Leaving aside that they were on opposite ends of the country, they are also at opposite ends of the reality spectrum. A capybara is real -- the world's largest rodent, sometimes as big as a small dog. A chupacabra, on the other hand, has been called an urban (or perhaps rural) legend, traced to one woman in Puerto Rico in the 1990s.
Reality first: capybaras, which are nocturnal, like water and make lousy pets, are rarely sighted. One was seen coming out of a pond at a wastewater treatment plant in Paso Robles, Calif. Workers at the plant watched it wander around and finally make its way to the nearby Salinas River.
That was three weeks ago, and they're still talking about it.
"The reasonable speculation is that someone brought it in as a pet, and either it got away, or they just couldn't handle it anymore," said Andrew Hughan of the California Department of Fish and Game. "It's not a danger to anybody."
He said he worried that someone would take a shot at it, and local officers might try to trap it so nobody gets hurt.
"We're hoping it'll live a nice, happy capybara life in Paso Robles," Hughan said, "and we never hear about it again."
Now on to the little matter of chupacabras. They've popped into the news again (perhaps you searched for one on Google and found our story) because of a sad-looking animal that was found wandering around the woods behind Prince George's Hospital Center in Maryland, where employees often went for cigarette breaks.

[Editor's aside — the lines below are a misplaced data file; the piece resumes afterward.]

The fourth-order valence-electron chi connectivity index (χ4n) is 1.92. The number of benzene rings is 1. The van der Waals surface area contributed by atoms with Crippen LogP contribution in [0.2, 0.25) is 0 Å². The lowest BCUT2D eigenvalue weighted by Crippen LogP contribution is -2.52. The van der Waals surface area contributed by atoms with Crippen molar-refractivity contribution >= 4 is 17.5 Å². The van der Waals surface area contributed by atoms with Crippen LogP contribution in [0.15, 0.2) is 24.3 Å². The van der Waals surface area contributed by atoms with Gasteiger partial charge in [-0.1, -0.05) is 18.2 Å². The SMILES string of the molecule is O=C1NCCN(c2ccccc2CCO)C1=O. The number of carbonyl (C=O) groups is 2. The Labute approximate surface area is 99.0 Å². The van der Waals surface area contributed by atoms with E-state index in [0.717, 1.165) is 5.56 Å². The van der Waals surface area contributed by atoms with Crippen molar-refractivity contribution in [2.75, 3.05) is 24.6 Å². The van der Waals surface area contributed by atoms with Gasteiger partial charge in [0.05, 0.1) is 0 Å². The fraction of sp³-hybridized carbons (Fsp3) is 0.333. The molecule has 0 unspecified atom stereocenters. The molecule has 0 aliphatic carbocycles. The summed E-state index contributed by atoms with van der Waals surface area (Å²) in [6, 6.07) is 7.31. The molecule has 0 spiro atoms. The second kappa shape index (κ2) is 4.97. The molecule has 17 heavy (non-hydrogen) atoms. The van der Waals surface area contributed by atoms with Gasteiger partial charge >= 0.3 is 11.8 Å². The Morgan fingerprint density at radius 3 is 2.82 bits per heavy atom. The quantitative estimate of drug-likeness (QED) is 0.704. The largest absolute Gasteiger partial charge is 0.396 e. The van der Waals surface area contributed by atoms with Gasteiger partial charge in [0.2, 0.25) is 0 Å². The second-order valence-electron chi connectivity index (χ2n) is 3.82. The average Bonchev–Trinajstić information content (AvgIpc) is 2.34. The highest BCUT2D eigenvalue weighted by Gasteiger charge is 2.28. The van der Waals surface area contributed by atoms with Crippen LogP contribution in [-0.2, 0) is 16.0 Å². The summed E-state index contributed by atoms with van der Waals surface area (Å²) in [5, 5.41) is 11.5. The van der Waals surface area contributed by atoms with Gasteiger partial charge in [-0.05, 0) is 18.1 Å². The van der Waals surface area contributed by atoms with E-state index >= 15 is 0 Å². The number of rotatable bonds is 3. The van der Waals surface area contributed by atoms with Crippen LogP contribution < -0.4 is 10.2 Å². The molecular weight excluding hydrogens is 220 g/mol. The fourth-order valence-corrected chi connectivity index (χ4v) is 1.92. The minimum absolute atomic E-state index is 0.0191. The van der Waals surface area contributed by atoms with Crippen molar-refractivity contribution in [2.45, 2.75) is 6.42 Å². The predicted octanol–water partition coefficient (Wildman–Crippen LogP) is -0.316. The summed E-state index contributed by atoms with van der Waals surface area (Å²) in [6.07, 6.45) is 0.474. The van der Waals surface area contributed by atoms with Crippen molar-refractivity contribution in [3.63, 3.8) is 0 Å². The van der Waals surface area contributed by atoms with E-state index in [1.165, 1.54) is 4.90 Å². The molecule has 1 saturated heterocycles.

"I don't smoke, but curiosity got the better of me and I would go over there from time to time to see if I could grab a glimpse of it," said Joe Livingston, an X-ray technician at the hospital, who shot the picture at the top of this story. He said fellow staffers told tales of an animal with wings, or one that hopped like a kangaroo, or stood upright.
Livingston brought a trap from home. He used some chicken breast and leftover Chinese food as bait, and pretty soon he had the animal caged and photographed. Everyone agreed it was doing no harm, and would be easy to catch again, so Livingston said he let it go.
A local animal control officer said it was a mangy fox, but Livingston said nobody believed him.
"Of the 15 or so people that were out there, no one could give a answer as to what it was," he said. "Deer, giant rat, fox, dog, wolf -- who knows? For now we just all call him chupacabra."